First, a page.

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The Dawn of Showa

(The following is a repost by Zoran Sinobad, reference librarian in the Moving Image Research Center. The post originally appeared on the Now See Hear! Blog.) Shortly after 7 a.m. on November 6, 1928, two mounted policemen in green breeches and black tunics appeared on the stone bridge at the main entrance to the Imperial Palace […]

The Historian as Magpie: Searching for Treasures in the Asian Reading Room

(The following post is an interview conducted by Jonathan Loar and Cameron Penwell, reference specialists in the Asian Division, with Dr. Emer O’Dwyer, associate professor of History and East Asian Studies at Oberlin College). This year, the annual conference of the Association of Asian Studies (AAS) was held in Washington, D.C. from March 22-25. At […]

Japanese Censorship Collection at the Library of Congress

(The following is a post by Eiichi Ito, Japanese Reference Specialist, Asian Division.) The Library of Congress recently launched the Japanese Censorship Collection, an online archive comprising more than one thousand marked-up copies of government-censored monographs and galley proofs from prewar Japan. All the digitized materials in this collection are currently available for viewing onsite, […]

Early European Resources on Vietnam at the Library of Congress

(The following is a post by Tien Doan, Special Assistant to the Chief, Asian Division.) The history of European interaction with Vietnam can be traced back to “The Travels of Marco Polo,” which records, in the late 1280s, the noted Italian explorer’s experiences traveling through the area, that is modern Vietnam. More than one-hundred versions […]

Sanskrit Manuscripts in the South Asian Rare Books Collection

(The following is post by Jonathan Loar, South Asian Reference Librarian, Asian Division) In 1938, the Library of Congress received a three-year grant from the Carnegie Corporation to establish a project for the development of Indic studies, which was the Library’s first initiative to collect South Asian materials systematically. This grant enabled the project’s director, […]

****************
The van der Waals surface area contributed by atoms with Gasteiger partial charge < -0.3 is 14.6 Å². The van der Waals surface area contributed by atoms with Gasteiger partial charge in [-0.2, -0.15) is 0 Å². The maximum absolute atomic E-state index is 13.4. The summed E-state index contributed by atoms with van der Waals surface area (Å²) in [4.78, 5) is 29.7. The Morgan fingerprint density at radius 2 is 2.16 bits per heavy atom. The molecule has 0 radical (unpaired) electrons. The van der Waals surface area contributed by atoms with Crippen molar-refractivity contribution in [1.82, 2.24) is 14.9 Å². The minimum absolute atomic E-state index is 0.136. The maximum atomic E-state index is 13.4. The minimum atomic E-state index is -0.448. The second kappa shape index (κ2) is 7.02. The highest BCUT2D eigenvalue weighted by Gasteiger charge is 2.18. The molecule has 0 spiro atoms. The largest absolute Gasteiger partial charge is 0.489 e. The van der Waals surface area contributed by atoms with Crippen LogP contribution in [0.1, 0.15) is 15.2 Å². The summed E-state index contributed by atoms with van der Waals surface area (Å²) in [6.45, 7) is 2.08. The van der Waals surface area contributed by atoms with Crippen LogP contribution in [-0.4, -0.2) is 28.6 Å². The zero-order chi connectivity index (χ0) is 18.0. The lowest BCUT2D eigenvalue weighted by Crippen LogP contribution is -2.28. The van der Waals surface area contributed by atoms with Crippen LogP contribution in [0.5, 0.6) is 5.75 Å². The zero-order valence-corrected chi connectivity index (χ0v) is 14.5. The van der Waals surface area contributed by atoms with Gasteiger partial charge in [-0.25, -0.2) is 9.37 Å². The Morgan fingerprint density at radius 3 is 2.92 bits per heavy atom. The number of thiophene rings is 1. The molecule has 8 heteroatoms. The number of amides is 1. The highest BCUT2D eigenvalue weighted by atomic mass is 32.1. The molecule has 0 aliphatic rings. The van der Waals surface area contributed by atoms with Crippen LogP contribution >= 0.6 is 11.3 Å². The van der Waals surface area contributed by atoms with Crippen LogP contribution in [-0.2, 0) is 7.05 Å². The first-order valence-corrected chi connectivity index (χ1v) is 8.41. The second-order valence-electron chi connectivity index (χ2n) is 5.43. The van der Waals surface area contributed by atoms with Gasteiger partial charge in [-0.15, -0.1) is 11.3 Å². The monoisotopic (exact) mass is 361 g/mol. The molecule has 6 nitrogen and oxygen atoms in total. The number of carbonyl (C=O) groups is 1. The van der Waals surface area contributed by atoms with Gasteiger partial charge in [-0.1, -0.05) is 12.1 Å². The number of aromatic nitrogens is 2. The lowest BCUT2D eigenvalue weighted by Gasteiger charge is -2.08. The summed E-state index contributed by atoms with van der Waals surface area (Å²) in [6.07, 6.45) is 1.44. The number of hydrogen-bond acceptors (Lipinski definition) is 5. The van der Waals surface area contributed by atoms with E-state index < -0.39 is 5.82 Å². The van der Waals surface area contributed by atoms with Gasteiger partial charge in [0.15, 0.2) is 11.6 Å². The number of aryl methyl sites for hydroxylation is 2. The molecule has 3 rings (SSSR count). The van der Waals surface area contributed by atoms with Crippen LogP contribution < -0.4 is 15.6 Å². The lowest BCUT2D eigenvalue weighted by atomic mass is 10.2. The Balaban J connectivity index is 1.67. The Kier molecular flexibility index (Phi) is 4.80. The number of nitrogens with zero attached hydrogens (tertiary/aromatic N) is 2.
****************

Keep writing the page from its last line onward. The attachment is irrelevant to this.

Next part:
Minakata Kumagusu and the Tale of the Mountain God

(The following is a post by Cameron Penwell, Japanese Reference Librarian, Asian Division) On a shelf in the Japan rare book cage sits a small, unassuming wooden box next to a carefully preserved and tightly rolled scroll. Unfurled, the scroll reveals a hand-written Japanese text alongside fanciful images of anthropomorphic animals that together portray the […]

Discovering the Library’s Older Chinese Collection, Online

(The following is a post by Qi Qiu, Head of Scholarly Services, Asian Division.) With an estimated 1.2 million volumes, the Asian Division of the Library of Congress maintains the largest collection of Chinese-language materials outside of mainland China and Taiwan. The Library was also among the earliest institutions in America to collect Chinese materials. […]

The Delhi Durbar and the Proclamation of Queen Victoria

(The following is a post by Nuzhat Khatoon, South Asian Reference Specialist, Asian Division) In Delhi’s Coronation Park on January 1, 1877, the British monarch Queen Victoria (1837-1901) assumed a new title: Qaisar-i Hind, the Empress of India. Victoria’s proclamation was the central event of the jalsah-i qaisari, a massive imperial assemblage otherwise known in […]

Korean War Propaganda Leaflet Collection at the Library of Congress

(The following is a post by Sonya Lee, Reference Specialist, Korean Collection, Asian Division) The Korean War Propaganda Leaflet Collection in the Asian Division of the Library of Congress provides a unique look into an aspect of that conflict that is often overlooked: psychological warfare. The aim of psychological warfare, or psywar, is to gain […]

The First Asian Books in the Library of Congress

(The following is a post by Hong Ta-Moore, Reference Librarian, Asian Division.) In 1865, America experienced major social and political changes: President Lincoln was assassinated; the American Civil War ended; and the 13th Amendment to abolish slavery in the United States became law. Unrelated to all these changes, Congress authorized, that same year, additional funding […]